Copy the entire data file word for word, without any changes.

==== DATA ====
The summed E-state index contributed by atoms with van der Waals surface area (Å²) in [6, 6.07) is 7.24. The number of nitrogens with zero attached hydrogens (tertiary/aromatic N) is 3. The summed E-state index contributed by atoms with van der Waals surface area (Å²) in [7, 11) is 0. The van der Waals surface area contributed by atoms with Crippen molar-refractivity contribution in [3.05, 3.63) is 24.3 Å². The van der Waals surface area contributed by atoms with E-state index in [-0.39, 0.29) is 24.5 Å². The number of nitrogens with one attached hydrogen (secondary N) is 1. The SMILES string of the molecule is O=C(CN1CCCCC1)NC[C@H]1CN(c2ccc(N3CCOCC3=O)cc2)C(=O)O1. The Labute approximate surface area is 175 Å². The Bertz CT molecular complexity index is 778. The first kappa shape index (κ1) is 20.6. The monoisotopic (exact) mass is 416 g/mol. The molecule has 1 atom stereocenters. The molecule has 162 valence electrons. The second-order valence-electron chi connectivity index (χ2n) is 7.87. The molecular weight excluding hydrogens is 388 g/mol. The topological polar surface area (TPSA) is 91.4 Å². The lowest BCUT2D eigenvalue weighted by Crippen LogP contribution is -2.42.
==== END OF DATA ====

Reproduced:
The summed E-state index contributed by atoms with van der Waals surface area (Å²) in [6, 6.07) is 7.24. The number of nitrogens with zero attached hydrogens (tertiary/aromatic N) is 3. The summed E-state index contributed by atoms with van der Waals surface area (Å²) in [7, 11) is 0. The van der Waals surface area contributed by atoms with Crippen molar-refractivity contribution in [3.05, 3.63) is 24.3 Å². The van der Waals surface area contributed by atoms with E-state index in [-0.39, 0.29) is 24.5 Å². The number of nitrogens with one attached hydrogen (secondary N) is 1. The SMILES string of the molecule is O=C(CN1CCCCC1)NC[C@H]1CN(c2ccc(N3CCOCC3=O)cc2)C(=O)O1. The Labute approximate surface area is 175 Å². The Bertz CT molecular complexity index is 778. The first kappa shape index (κ1) is 20.6. The monoisotopic (exact) mass is 416 g/mol. The molecule has 1 atom stereocenters. The molecule has 162 valence electrons. The second-order valence-electron chi connectivity index (χ2n) is 7.87. The molecular weight excluding hydrogens is 388 g/mol. The topological polar surface area (TPSA) is 91.4 Å². The lowest BCUT2D eigenvalue weighted by Crippen LogP contribution is -2.42.